Vallorcine - French Alps
Fri 21st Jul - Sun 6th Aug, 2017
This meet is now confirmed with people booking flights and ferries. Please contact Andy directly if you would like to know more. If you know enough about the area already and are sold on it, please just click the ''intend to attend'' button when logged in.
As you would expect, there is something for everyone: low level valley single pitch and multi-pitch rock climbing 15 minutes walk from the campsite, multi-pitch Alpine rock routes on the Aiguille Rouge, easy Alpine routes accessible from this end of the valley, hut to hut or single day walks, lots of uplift to save your knees, and of course the magnificence of the Mont Blanc range.
There is the option to drive out on a lift share – please contact me asap if you are thinking about driving or if you need a lift so we can start to figure out the logistics.
Calais to Geneva is about 9 hours via Toll roads.
For those with less holiday time, there is the option of flying to Geneva and getting a train or bus or sharing a minibus together to Chamonix / Vallorcine.
Easyjet EZY1949 Outbound Fri 21st July Manchester 10.50 – Geneva 13.40 (1 hr 50 min) – the drive is less than 2 hours to Vallorcine so we could be set up on the campsite by late afternoon.
Easyjet EZY 1954 return Sunday 30th July Geneva 21.55 – Manchester 22.50 (1 hr 55min). The late flight gives us an option to still do something on Sunday or be returning from a trip in the mountains.
Flights are currently about £260 including a 20kg hold bag both ways.
We have chosen Vallorcine (1260m) as it is a little quieter. http://www.chamonix.com/camping-des-montets,117-212994,en.html
All the usual facilities you would expect at a French campsite and reasonably priced.
Price electricity/day: 2.20 to 3.20 €
Price adult / day: 4.20 to 4.80 €
Price child / day: 2.90 to 3.50 €
Price car caravan / day: 5.30 to 6 €
Price tent/day: 2.50 to 4.50 €
Price car/day: 1.30 to 1.70 €.
The nearest crag at Vallorcine is just 15 mins walk from the campsite with routes from 4a to 6b. Mostly single pitch but there are a smattering of four and five pitch routes at reasonable grades. Routes are bolted but a minimal rack of trad gear advised for the harder routes. 45 mins walk north of Vallorcine village on the Swiss border is Barberine crag, larger and more extensive with a bigger grade spread of routes (5b to 7c) at the slightly harder end of things, both slabby and steep. Just the other side of the Col de Montets (1461m), an hour and a bit easy walk from Vallorcine or the free bus / car (10 mins max) are the extensive crags of Les Cheserys offering high quality multi-pitch bolted climbing on south facing slabs and walls at mid grades (5a to 6b) with no lifts required.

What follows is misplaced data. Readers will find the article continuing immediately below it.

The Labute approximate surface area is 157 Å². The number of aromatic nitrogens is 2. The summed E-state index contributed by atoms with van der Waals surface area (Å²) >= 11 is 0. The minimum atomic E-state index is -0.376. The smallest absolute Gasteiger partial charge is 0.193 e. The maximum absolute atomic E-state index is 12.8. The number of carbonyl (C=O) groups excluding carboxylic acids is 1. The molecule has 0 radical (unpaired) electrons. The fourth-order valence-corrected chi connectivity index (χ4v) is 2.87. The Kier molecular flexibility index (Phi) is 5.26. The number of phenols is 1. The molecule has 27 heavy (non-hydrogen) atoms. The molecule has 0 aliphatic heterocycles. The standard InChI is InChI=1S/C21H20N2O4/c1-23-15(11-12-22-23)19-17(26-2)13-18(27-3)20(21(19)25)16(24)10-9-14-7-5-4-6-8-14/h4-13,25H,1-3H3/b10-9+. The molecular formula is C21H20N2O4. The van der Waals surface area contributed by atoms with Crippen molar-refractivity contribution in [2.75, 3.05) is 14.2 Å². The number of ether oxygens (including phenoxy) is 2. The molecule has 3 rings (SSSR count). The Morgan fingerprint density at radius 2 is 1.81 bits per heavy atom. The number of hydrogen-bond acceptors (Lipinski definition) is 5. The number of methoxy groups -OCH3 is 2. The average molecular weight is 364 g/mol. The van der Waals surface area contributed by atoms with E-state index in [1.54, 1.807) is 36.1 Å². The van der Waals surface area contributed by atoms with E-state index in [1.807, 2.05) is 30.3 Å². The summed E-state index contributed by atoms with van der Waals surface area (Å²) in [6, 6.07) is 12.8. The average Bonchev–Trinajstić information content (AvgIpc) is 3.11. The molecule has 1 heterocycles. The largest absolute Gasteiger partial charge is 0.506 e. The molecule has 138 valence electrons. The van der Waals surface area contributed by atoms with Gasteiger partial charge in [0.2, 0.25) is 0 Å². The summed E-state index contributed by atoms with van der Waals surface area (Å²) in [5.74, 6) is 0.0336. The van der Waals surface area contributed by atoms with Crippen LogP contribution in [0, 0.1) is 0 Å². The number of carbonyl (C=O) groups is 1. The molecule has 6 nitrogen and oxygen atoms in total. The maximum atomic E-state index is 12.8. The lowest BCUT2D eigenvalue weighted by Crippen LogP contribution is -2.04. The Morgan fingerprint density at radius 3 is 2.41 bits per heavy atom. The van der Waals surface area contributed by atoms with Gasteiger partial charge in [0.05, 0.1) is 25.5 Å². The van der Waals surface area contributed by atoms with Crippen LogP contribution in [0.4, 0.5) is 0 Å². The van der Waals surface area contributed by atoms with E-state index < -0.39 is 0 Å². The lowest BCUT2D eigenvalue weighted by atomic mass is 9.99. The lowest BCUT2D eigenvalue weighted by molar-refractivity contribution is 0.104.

Alpine Climbing direct from Vallorcine (or Le Tour)
Vallorcine has easy access to some great easier classic Alpine climbs, at a good altitude for acclimatisation before moving on to some of the higher peaks and routes. Uplift is direct from Vallorcine (to 1950m) or Le Tour (to 2250m) and the main two huts for climbers in the area are Refuge Albert Premier (2702m) and Cabane du Trient (3102m). Examples of peaks and routes include Traverse (PD) of the main ridge of Aiguille du Tour (3544m); South Ridge (D), Aiguille Purtscheller (3478m); Northwest Ridge (PD-), Tete Blanche (3421m); Northwest Ridge (F+), Petite Fourche (3520m) and the Forbes Arete (AD) Aiguille du Chardonnet.
Alpine Climbing in the rest of the Mont Blanc Range
There is so much choice of all styles (rock, mixed, mountaineering, easy alpinism and north face classics) and at all grades that even making an attempt at listing a few would be futile. Buy a guidebook!
The Aiguille Rouge
This is the area on the western side of Chamonix valley. There are no glaciers and routes are easy up and down to the valley in a day, although there are good bivi sites and two huts Refuge du Lac Blanc (2350m) and Refuge du Bellachat (2152m). All routes here are rock routes, most are climbed in rock shoes, most have a minimum of bolted belays, and many have bolts on other sections. As with all Chamonix rock climbing a good rack of middle sized cams is very helpful.
There is lots of walking in the area; lower in the valley, linking huts or using the uplift. Many guidebooks are available.
Guidebooks and Maps
The best new guidebook is probably the Rockfax Guide http://www.rockfax.com/climbing-guides/books/chamonix/
Another one often recommended for easy alpinism and alpine walking: Mont Blanc - easy ascents and glacier hikes
For high level rock routes only Mont Blanc and The Aiguilles Rouges - Rock Routes
The Alpine Club guidebooks give more detailed (but dated) coverage.
There are many more books as well.
The French 1:25,000 are a good bet, and the excellent Swiss maps cover quite a bit of the area as well.
HD Panoramics with Peak names and ultra high res zoom.
If you havn't come across this before then you are in for a treat. Watch it on the largest computer screen you have available - it's not so impressive on a mobile. Fast Broadband essential.
Further details will be published in as time progresses.